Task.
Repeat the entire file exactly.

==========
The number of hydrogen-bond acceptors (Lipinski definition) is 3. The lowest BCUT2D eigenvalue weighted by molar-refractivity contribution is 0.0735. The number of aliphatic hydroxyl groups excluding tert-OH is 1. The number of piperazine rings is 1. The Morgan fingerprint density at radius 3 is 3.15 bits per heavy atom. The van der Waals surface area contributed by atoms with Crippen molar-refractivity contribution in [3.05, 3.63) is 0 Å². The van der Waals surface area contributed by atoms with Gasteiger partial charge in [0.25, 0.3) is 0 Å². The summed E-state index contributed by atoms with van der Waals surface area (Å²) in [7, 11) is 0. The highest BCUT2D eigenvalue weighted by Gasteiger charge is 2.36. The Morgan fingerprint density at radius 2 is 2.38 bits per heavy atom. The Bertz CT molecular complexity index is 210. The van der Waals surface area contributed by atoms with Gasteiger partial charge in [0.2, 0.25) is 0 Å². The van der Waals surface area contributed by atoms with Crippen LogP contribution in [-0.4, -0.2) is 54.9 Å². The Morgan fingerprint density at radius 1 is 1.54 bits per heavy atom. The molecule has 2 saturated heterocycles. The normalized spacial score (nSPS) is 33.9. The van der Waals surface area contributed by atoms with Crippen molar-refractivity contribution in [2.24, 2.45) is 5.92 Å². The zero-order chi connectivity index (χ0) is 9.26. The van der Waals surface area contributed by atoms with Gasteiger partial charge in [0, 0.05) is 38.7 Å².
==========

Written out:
The number of hydrogen-bond acceptors (Lipinski definition) is 3. The lowest BCUT2D eigenvalue weighted by molar-refractivity contribution is 0.0735. The number of aliphatic hydroxyl groups excluding tert-OH is 1. The number of piperazine rings is 1. The Morgan fingerprint density at radius 3 is 3.15 bits per heavy atom. The van der Waals surface area contributed by atoms with Crippen molar-refractivity contribution in [3.05, 3.63) is 0 Å². The van der Waals surface area contributed by atoms with Gasteiger partial charge in [0.25, 0.3) is 0 Å². The summed E-state index contributed by atoms with van der Waals surface area (Å²) in [7, 11) is 0. The highest BCUT2D eigenvalue weighted by Gasteiger charge is 2.36. The Morgan fingerprint density at radius 2 is 2.38 bits per heavy atom. The Bertz CT molecular complexity index is 210. The van der Waals surface area contributed by atoms with Gasteiger partial charge in [0.2, 0.25) is 0 Å². The van der Waals surface area contributed by atoms with Crippen LogP contribution in [-0.4, -0.2) is 54.9 Å². The Morgan fingerprint density at radius 1 is 1.54 bits per heavy atom. The molecule has 2 saturated heterocycles. The normalized spacial score (nSPS) is 33.9. The van der Waals surface area contributed by atoms with Crippen molar-refractivity contribution in [2.24, 2.45) is 5.92 Å². The zero-order chi connectivity index (χ0) is 9.26. The van der Waals surface area contributed by atoms with Gasteiger partial charge in [0, 0.05) is 38.7 Å².